Los Angeles has a strong entertainment industry. Unfortunately, this makes women in L.A. likely to be victims of sexual harassment. Approximately 41% of women in median and entertainment have reported sexual harassment.
With sexual harassment being so common, it's important for you to understand the types of sexual harassment. Here's everything you need to know about the types of sexual harassment.
The Types of Sexual Harassment
There are several basic types of sexual harassment that can affect both men and women. Before you take legal action, you should understand the basics of each type.
Quid Pro Quo
With this type of sexual harassment, a supervisor asks an employee for sexual favors in exchange for work benefits. The request could be direct or implied by suggestion. The benefits could be a bigger office, better wage, or a promotion. At times, it can be better shifts or more travel opportunities.
Quid pro quo harassment can also be in the form of a threat. For instance, your employer could threaten to fire you or lower your wage if you don't perform a sexual act. They might threaten to demote you or give you undesirable shifts.
By law, your supervisor cannot require you to perform sexual acts in exchange for benefits. They also cannot threaten to take away benefits because of your refusal to partake in a sexual action or discussion.
There are many workers who don't think they can't say no. They fear being fired or ruining their careers. But there is hope. Even if you agree to the act, you can still notify someone of the harassment. It's not too late to seek justice.
This type of harassment is still sexual in nature. However, it does not come with any employment benefits. Usually, it involves sexual advances, jokes, or gestures. The actions keep an employee from working well, as they feel intimidated or threatened.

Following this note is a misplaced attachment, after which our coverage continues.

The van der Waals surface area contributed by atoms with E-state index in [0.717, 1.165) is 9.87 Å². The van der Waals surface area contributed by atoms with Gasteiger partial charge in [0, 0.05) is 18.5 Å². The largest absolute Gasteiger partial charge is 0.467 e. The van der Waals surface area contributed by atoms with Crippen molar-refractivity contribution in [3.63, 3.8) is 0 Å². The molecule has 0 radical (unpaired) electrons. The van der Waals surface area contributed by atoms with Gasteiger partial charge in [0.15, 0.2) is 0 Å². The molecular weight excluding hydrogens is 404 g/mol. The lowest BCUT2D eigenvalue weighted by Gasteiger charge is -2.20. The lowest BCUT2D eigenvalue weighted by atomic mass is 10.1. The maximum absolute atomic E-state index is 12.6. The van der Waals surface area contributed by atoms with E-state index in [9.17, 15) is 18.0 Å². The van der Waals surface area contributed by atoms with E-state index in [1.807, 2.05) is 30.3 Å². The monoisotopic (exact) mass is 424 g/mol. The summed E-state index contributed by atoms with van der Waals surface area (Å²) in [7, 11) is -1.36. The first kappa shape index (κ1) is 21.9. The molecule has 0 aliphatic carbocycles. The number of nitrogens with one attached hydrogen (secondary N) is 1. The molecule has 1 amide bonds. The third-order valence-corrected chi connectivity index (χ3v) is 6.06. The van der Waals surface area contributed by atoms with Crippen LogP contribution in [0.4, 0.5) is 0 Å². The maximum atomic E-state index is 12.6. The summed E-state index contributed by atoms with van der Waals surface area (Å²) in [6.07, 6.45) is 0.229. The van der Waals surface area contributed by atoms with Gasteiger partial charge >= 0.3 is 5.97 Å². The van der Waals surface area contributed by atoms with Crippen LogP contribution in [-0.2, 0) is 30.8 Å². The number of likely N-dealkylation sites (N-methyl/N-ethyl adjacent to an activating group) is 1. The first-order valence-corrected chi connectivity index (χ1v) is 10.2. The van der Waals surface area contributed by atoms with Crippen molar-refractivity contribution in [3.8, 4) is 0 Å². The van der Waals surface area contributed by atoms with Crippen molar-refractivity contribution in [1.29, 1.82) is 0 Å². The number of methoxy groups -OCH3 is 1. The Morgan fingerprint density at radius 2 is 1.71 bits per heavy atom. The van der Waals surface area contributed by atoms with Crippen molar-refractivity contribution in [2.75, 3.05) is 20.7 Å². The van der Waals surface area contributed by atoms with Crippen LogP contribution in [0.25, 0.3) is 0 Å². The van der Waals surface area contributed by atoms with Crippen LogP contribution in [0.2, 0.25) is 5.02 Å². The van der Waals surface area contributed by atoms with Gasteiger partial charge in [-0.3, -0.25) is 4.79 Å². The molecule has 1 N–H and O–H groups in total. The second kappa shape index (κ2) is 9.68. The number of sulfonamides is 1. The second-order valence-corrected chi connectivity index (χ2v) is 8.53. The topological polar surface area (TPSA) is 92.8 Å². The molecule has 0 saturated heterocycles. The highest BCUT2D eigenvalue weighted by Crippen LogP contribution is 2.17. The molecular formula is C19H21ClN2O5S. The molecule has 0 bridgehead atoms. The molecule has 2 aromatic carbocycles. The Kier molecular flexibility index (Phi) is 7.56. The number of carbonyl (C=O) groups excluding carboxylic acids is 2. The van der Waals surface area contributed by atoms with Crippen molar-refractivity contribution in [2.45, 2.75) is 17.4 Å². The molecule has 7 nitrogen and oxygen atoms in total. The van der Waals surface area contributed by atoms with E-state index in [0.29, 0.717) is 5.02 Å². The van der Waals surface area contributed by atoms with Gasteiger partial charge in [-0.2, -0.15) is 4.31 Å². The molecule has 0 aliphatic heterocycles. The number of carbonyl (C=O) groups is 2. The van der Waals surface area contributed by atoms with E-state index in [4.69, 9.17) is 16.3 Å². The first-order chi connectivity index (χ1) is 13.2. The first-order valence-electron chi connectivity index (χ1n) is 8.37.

While quid pro quo harassment involves supervisors and managers, hostile workplace harassment can be done by anyone in the workplace. It may involve a supervisor, but it could just as easily involve a co-worker, client, or delivery person. If the interaction occurs in your workplace, it could be sexual harassment.
All of the following are common examples of this type of harassment:
- Repeatedly telling dirty or sexual jokes and stories
- Showing or drawing sexual images (or images with sexual undertones)
- Saying insulting or derogatory sexual things to a person
- Writing sexual letters, emails, or other material
- Rubbing, touching, or groping without permission or in a way that offends others
Taking Action Against the Responsibility Party
No one needs to put up with sexual harassment. If you're a victim, you should take action. You may not even be the person who was a direct object of the incident but could still be able to file a claim. For example, you could be passed up for a promotion because your co-worker participated in quid pro quo harassment with the boss.
No matter how you were made a victim, you need proof. You must show that you believed the behavior to be offensive, hostile, or abusive. Additionally, you need to show the court that someone else would have felt the same way about the incident.
It's the employer's job to keep the workplace safe. This means having a workplace that is free of sexual harassment. Therefore, many sexual harassment cases involve the employer rather than the employee who committed the act.
Don't suffer in silence. If you're ready to take action against sexual harassment, visit https://www.fightsexualharassment.com/.